Coincidences multiply

On June 9, 1866, according to Rept. B. A., 1867-430, a tremendous explosion occurred over Knysahinya, Hungary, and “about a thousand stones” fell from the sky.

–Charles Fort, New Lands, p. 451 (The Complete Books of Charles Fort, Dover, c1974).

The new prophet who had appeared upon the moon

Strange changes were reported to an isolated object in the eastern part of the moon’s Mare Serenitatis, known as Linne. Before October 1866, Linne was well-known as a dark object. On Dec. 14, 16, 25 and 27 of 1866, Linne was seen as a white spot. “But,” Fort writes, “there was something that had the seeming more of a design, or of a pattern, an elaboration upon the mere turning to white of something that had been black.” Sunlight seemed to have nothing to do with its changing appearance. (The Student, 1-261; Rept. B. A., 1867-22)

–Charles Fort, New Lands, p. 428 (The Complete Books of Charles Fort, Dover, c1974).

Taking up the subject theologically

The astronomer Schmidt reported that, on October 16, 1866, the isolated object on the moon called Linne, in the eastern part of the Mare Sereniatatis, hitherto a dark object, was becoming whiter.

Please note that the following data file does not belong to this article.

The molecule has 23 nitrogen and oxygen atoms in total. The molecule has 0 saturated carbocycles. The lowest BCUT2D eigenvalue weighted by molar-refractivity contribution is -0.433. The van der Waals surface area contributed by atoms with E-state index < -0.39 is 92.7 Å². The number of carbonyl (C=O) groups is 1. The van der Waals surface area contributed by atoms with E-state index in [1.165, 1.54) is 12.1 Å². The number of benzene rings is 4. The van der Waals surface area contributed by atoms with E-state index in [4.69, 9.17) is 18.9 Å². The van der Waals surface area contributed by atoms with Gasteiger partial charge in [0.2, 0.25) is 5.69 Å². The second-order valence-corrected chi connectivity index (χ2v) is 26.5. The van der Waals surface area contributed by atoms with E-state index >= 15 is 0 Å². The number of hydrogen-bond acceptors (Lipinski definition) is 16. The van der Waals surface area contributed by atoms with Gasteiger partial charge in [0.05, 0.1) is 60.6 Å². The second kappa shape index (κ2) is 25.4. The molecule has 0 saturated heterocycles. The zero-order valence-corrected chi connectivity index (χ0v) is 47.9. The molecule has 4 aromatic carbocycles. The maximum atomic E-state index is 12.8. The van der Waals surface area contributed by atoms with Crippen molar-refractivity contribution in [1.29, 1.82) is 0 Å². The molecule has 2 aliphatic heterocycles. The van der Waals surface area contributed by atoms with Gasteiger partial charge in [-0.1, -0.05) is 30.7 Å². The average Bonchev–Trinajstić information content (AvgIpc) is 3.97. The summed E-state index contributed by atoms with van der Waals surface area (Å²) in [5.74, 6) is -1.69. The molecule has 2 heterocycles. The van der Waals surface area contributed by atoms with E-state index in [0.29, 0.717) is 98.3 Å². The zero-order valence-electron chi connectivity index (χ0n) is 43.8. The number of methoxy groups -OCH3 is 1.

–Charles Fort, New Lands, p427 (The Complete Books of Charles Fort, Dover, c1974).

A better, or more unscrupulous, orthodoxy

Black rains fell at Slains, Scotland between 1863 and 1866, a total of eight in all. After two of these, writes Fort, “vast quantities of a substance described sometimes as ‘pumice stone,’ but sometimes as ‘slag,’ were washed upon the sea coast near Slains…Whatever it may have been the quantity of this substance was so enormous that, in Mr. Rust’s opinion [Rev. James Rust, Scottish Showers],  to have produced so much of it would have required the united output of all the smelting works in the world.”

–Charles Fort, The Book of the Damned, p29-30 (The Complete Books of Charles Fort, Dover, c1974).

Their unison of movement

In 1866, lights seen against the sky were reported on the coast of England, around Durham. As reported in the London Times, Jan. 8, 1866, an inquiry was launched, headed by Admiral Collinson. “The mysterious lights,” as they were described, were “considerably elevated above the ground.” No conclusion was reached. As Fort said, the ‘false lights of Durham’ were “unaffected by the investigation.”

–Charles Fort, The Book of the Damned, p296 (The Complete Books of Charles Fort, Dover, c1974)